When Pilate heard from the Jews that Jesus declared himself to be the Son of God, a shudder went through his soul. He remembered the heathen myths of sons of the gods coming to this earth. He remembered that Jesus said that he was a king and that his kingdom was not of this world. He remembered his wife’s warning dream. Then he was even more afraid.

 

It is the same with all those who hear enough about Christ to get a deep impression of him but do not believe in him. They are filled with secret fear. A prick of conscience goes with them everywhere and does not let them rest. Pilate was unhappy since he had come into such close touch with the Lord. So after he flogged him and showed him to the people, Pilate called him once more into the praetorium, thus hiding him from the sight of the Jews, and interrogated him a second time. He hoped to hear something from him that might calm his fear and asked the Lord, “Where are you from?” Once more, he had no idea of the deeper significance of his question. Christ had often answered it: to Nicodemus, to his disciples, and to the people. In his High Priestly Prayer for his disciples he had also expressed that he had come down to this poor earth from the shining heights of heaven, from the bosom of the Father. Now Pilate’s frightened question may have occasioned him to lift up his eyes from this dark vale of pain to his heavenly home and so to find comfort and strength in his suffering.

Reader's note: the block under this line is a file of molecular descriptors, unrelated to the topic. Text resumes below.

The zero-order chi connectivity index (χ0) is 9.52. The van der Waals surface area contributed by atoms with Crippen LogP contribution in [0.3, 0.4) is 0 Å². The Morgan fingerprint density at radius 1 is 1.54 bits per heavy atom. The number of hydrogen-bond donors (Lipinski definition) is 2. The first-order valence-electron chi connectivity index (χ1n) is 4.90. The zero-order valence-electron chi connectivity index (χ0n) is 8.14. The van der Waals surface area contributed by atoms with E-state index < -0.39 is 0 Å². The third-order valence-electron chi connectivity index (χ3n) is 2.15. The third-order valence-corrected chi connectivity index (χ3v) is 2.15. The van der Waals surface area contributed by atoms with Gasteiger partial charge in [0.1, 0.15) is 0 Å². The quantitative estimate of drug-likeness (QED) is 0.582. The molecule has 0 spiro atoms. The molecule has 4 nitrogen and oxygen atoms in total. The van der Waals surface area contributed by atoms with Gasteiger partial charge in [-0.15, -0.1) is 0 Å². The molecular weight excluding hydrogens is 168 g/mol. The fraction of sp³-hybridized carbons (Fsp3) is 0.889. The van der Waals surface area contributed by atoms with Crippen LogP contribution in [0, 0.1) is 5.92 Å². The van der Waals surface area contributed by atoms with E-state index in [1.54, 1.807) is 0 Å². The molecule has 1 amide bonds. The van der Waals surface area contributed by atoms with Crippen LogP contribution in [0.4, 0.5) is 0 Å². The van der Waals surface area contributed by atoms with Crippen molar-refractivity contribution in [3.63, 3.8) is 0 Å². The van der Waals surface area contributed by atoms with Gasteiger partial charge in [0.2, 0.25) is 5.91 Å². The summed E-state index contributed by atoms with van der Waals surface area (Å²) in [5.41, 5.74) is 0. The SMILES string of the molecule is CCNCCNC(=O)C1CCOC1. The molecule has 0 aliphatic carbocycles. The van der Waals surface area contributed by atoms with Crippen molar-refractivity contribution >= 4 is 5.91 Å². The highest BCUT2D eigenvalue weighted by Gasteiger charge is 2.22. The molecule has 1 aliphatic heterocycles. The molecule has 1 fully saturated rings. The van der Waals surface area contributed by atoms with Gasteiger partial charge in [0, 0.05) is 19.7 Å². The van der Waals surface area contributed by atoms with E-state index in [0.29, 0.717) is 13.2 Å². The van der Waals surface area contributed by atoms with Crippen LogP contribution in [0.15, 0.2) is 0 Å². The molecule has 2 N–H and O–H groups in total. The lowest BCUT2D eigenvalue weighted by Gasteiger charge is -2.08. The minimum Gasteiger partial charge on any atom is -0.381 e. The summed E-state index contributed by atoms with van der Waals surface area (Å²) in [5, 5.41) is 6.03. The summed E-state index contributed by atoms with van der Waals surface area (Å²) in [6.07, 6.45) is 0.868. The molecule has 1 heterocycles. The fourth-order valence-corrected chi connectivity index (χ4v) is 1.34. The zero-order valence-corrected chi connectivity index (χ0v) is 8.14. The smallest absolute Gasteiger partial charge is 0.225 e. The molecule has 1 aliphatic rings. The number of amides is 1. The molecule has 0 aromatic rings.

Let us also consider this question. When pleasures and worries storm in upon us and we are in danger of falling into what is carnal or of losing courage in the suffering of our times – in short, when this base world seeks to enslave us – then we should take to heart the question, “Where are you from?” We should remind ourselves that we have a higher and better homeland than this poor earth, that we come from the great and glorious God, that in Christ we are born again as God’s children and someday will return to the glory of heaven, to be with Christ forever. Then the things of this world will become small to us. They will not be able to hold us back in our race for the crown of life.